Despite its high number in the Hoboken catalogue (41st trio out of 45), this work is one of Haydn’s first trios, probably dating from the early 1760s. Around that time, Haydn moved from the court of count Morzin in Vienna to the grandly affluent Esterhazy court where he served initially as deputy Kapellmeister to the ageing incumbent and subsequently as his replacement, staying for almost 30 years.
These early trios were written for harpsichord and grew out of the accompanied keyboard sonata. They are dominated by the keyboard: the cello doubles and so reinforces the otherwise acoustically weak bass line while the violin provides an independent obligato accompaniment. Over the next 40 years or so of Haydn’s life the piano arrived and developed in power so that in his later piano trios not only is the cello liberated but the violin can challenge a more substantial partner.
Though early in his long list of piano trios, Haydn was probably already in his thirties when he wrote today’s G major trio. It is an engaging work with a particularly touching slow movement and shows many of the marks of the mature master. One of these is thematic unity The opening theme (illustrated) is a simple rising statement followed by an elaborated reply. It provides the raw material for much of the entire work. The Minuet has essentially the same phrase but in triple time rather than duple, and its Trio also has the same rising figure but in the minor. The keyboard starts the beautiful long Adagio with the opening theme’s trill and then uses the material of its third bar to build an extended singing melody. The inability of early keyboards to sustain a note is compensated for by extensive use of trills to extend them. It could even be argued that the lively last movement uses a theme (illustrated) based on the opening theme; the opening first two bars become compressed into a single rising chord which continues into a figure made from the descending semiquavers of the opening bars. But that might just be a struggling programme-note writer’s fantasy.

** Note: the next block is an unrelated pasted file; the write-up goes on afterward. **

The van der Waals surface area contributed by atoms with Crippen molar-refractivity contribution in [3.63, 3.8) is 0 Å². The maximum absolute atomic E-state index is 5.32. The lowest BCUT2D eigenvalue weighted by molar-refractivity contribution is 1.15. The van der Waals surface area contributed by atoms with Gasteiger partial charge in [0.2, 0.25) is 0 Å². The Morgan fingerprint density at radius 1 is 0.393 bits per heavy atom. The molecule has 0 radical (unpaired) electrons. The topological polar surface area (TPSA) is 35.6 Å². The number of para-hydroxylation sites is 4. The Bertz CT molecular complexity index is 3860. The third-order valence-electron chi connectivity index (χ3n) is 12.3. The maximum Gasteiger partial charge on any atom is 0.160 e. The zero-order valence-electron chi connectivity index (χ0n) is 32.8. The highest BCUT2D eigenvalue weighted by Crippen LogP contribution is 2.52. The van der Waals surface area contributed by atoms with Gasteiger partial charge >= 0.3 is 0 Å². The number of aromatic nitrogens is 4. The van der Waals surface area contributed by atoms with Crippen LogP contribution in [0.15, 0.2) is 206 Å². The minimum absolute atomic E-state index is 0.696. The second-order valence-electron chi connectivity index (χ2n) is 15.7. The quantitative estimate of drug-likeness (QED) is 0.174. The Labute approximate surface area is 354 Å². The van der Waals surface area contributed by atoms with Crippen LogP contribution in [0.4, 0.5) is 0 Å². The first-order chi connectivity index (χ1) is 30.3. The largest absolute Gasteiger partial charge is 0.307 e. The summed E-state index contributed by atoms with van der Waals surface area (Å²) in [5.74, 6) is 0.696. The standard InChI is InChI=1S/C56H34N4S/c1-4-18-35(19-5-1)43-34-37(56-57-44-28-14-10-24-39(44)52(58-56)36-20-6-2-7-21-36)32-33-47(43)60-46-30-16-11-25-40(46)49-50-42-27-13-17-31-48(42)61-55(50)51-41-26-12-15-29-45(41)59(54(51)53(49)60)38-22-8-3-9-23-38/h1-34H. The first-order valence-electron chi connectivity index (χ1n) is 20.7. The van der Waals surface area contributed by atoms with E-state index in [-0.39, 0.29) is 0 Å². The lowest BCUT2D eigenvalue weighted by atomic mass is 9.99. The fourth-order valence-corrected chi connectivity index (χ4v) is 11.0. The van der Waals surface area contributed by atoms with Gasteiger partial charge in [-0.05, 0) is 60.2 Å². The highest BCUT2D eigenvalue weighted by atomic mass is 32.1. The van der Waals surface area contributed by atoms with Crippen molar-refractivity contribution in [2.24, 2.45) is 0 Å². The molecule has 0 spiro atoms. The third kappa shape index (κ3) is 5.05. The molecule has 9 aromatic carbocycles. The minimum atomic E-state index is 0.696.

Johannes Brahms (1833-1897) Piano Trio No. 3 in C minor, Op 101 (1886)
Presto non assai
Brahms wrote his C-minor trio 1886 during a prodigiously productive 3-month summer holiday in Hofstetten near the Thunersee in Switzerland. Also composed at this time were the second cello sonata, the second and much of the third violin sonatas and a substantial number of songs. Brahms found walking helped his creativity: “When ideas come to you, go for a walk; then you will discover that the thing you thought was a complete thought was actually only the beginning of one.”
The opening of the work (illustrated) is one of the most uncompromising in all of Brahms with thunderous octaves and then triplets and quadruplets in a characteristically Brahmsian tussle. The aggressive dots of a martial motif (illustrated) soon add to the tension. Bad weather? Bad digestion? Bad love life? Who knows what, if anything, precipitated such an outpouring. But this is music, not real life, so we are soon soothed with the smoothest of the master’s melodies, in now amiable cantabile octaves between the violin and cello (illustrated) with not a tussling triplet in sight. The violin and cello get really quite friendly, helped by the piano. But, of course, the opening tension returns and is developed in contrast to the more agreeable material in one of Brahms’ most compact and intense movements.
In contrast to the first movement which so definitely is, the second movement almost isn’t. Short, fast and hushed, the muted strings evade attempts to focus on them. It is cast in the ABA form of a Scherzo and Trio but in two rather than the usual three time.
A genial Intermezzo comes next with a guileless tune in an unsettling rhythm (illustrated). The 7-beat structure (3+2+2) perhaps comes from Hungarian or Serbian folk music. A more animated middle section mainly in a 5-beat structure (3+2) provides more rhythmic diversion.